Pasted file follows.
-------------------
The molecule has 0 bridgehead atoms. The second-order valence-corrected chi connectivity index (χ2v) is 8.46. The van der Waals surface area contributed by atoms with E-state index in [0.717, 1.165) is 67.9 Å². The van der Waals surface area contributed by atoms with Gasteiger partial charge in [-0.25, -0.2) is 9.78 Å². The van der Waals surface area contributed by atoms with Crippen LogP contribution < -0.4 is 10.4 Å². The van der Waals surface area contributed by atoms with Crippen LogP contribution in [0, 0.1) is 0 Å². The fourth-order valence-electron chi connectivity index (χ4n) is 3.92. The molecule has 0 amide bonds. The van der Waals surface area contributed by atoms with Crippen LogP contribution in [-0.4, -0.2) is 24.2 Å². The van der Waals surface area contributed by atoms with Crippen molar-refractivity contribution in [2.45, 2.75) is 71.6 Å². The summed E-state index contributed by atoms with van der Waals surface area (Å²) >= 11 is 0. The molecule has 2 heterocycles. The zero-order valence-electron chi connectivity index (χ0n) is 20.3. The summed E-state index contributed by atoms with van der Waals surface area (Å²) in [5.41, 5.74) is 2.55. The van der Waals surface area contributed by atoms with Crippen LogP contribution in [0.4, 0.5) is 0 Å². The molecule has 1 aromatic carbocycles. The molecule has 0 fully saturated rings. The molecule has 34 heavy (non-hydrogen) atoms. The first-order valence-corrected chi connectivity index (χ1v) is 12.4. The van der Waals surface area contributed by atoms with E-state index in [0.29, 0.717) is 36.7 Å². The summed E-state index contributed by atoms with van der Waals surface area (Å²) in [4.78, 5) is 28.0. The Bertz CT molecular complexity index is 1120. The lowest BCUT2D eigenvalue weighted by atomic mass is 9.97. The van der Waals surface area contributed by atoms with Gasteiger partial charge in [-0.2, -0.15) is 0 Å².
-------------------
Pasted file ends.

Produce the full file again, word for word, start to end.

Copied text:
The molecule has 0 bridgehead atoms. The second-order valence-corrected chi connectivity index (χ2v) is 8.46. The van der Waals surface area contributed by atoms with E-state index in [0.717, 1.165) is 67.9 Å². The van der Waals surface area contributed by atoms with Gasteiger partial charge in [-0.25, -0.2) is 9.78 Å². The van der Waals surface area contributed by atoms with Crippen LogP contribution < -0.4 is 10.4 Å². The van der Waals surface area contributed by atoms with Crippen LogP contribution in [0, 0.1) is 0 Å². The fourth-order valence-electron chi connectivity index (χ4n) is 3.92. The molecule has 0 amide bonds. The van der Waals surface area contributed by atoms with Crippen LogP contribution in [-0.4, -0.2) is 24.2 Å². The van der Waals surface area contributed by atoms with Crippen molar-refractivity contribution in [2.45, 2.75) is 71.6 Å². The summed E-state index contributed by atoms with van der Waals surface area (Å²) >= 11 is 0. The molecule has 2 heterocycles. The zero-order valence-electron chi connectivity index (χ0n) is 20.3. The summed E-state index contributed by atoms with van der Waals surface area (Å²) in [5.41, 5.74) is 2.55. The van der Waals surface area contributed by atoms with Crippen LogP contribution in [0.4, 0.5) is 0 Å². The molecule has 1 aromatic carbocycles. The molecule has 0 fully saturated rings. The molecule has 34 heavy (non-hydrogen) atoms. The first-order valence-corrected chi connectivity index (χ1v) is 12.4. The van der Waals surface area contributed by atoms with E-state index in [0.29, 0.717) is 36.7 Å². The summed E-state index contributed by atoms with van der Waals surface area (Å²) in [4.78, 5) is 28.0. The Bertz CT molecular complexity index is 1120. The lowest BCUT2D eigenvalue weighted by atomic mass is 9.97. The van der Waals surface area contributed by atoms with Gasteiger partial charge in [-0.2, -0.15) is 0 Å².